WHEN NBA superstar Earvin (Magic) Johson announced that he had been infected with the virus that causes AIDS, he set off shockwaves that are likely to be felt for many years to come. For not only did the announcement mark the end of one of the most brilliant athletic careers, it also spelled for many the end of carefree (and careless) interaction between the sexes, and the emergence of new sexual attitudes and rules in the dating game.
In the past, other courageous victims of the dreaded virus have come forth and offered themselves as living (and dying) warnings to the public, but none has been able to drive home the message with the same slam-dunk force as the personal tradedy of the universally idolized superstar. Among the legions of Magic's young Black fans, who used to take their hero's indestructibility for granted, as they did their own, a new truth is dawning: "If Magic can catch it," they reason, "so can we."
The shocking disclosure by Magic, who implied that he became HIV-infected during one of numerous encounters with women, has heightened public awareness of the AIDS peril and prompted widespread reassessment of the way men and women relate to each other romantically.
The most divergent views on how to deal with the Aids menace are held by those who counsel strict sexual abstinence outside marriage and those who advocate safe or protected sex. The former argue that passing out condoms to teenagers is putting the official stamp of approval on promiscuous behavior and thus encourages sexual activity among the young. The latter, on the other hand, say that, since young people will be sexually active no matter what the risks or who does or doesn't approve, the promotion of "safe sex" rather than no sex is the more realistic approach.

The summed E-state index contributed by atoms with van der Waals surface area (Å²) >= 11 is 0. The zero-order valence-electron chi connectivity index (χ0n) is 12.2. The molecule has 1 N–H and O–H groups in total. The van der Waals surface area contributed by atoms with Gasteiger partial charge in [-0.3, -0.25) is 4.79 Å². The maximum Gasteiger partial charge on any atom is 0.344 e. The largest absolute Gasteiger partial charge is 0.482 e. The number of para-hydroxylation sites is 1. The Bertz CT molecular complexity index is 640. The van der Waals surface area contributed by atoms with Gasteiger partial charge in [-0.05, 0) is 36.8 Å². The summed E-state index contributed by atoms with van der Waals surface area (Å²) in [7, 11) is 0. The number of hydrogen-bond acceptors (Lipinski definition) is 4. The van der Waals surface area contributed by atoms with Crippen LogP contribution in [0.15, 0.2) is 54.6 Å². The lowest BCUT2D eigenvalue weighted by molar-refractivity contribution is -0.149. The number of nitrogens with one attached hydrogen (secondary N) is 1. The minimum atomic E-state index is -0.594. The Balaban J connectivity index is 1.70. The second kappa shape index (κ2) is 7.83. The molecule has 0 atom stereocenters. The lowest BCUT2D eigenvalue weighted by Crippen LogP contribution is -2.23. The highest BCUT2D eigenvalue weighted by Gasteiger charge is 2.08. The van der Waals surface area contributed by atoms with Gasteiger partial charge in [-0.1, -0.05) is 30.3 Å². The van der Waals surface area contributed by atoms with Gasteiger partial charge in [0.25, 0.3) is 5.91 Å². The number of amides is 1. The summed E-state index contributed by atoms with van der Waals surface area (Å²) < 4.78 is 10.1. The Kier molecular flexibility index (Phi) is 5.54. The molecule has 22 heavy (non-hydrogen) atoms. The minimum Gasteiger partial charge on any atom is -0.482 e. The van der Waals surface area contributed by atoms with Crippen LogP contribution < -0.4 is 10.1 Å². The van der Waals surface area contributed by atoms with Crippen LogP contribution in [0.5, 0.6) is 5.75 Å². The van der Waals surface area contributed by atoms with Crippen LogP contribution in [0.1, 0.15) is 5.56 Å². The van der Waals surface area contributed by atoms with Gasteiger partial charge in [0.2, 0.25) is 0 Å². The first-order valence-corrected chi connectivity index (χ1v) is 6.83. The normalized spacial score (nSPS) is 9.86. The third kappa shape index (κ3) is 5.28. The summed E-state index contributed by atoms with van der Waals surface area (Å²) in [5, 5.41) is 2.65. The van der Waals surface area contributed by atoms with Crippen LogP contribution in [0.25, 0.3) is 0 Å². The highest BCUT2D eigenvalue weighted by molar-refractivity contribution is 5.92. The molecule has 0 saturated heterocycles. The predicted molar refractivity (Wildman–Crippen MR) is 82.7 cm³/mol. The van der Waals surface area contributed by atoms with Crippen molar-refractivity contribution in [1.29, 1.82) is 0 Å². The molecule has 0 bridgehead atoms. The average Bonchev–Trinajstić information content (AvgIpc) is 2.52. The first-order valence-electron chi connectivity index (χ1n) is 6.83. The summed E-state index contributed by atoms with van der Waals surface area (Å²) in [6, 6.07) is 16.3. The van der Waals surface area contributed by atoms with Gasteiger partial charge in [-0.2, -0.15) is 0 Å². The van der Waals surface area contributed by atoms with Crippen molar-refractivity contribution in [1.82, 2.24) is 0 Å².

Despite their frequently differing views, all AIDS counselors, public health authorities, physicians and educators agree that, when it comes to dating practices, business as usual is out. To come to grips with the problem, they say, requires drastic behavior modification on the part of all Americans, and especially Black Americans, who have been disproportionately affected by the spreading plague. Thus, the burning question in the Magic Johnson aftermath is: "What are--or should be--the new rules in the age-old dating game?"
"What I would like to see," says noted Harvard Medical School psychiatrist Dr. Alvin F. Poussaint, "is not just safe sex, but that people become more careful in the selection of their partners. You can no longer pick up and go to bed with strangers. Strangers don't care about you and your health."
Dr. Poussaint suggests that under the new rules, if sex is in the offing, dating partners must put their cards on the table as soon as possible. "People must talk more and try to get their [partner's] sexual history," he says. "There is nothing wrong with asking, 'Have you had an HIV test or are you HIV negative?"
Dr. Poussaint hastens to add that, at best, people who date can make the assumption that their partner is relatively safe. "The trouble," he points out, "is that most people most likely wouldn't be totally truthful. If someone is trying to go to bed with you, they aren't going to say things that make you not want to do it. That's why people will have to make decisions in relative terms rather than absolute terms."
Alma Rose George, M.D., president of the National Medical Association and a strong advocate of radical behavior changes as a means of combating AIDS, would prefer that young people stay away from sex altogether. …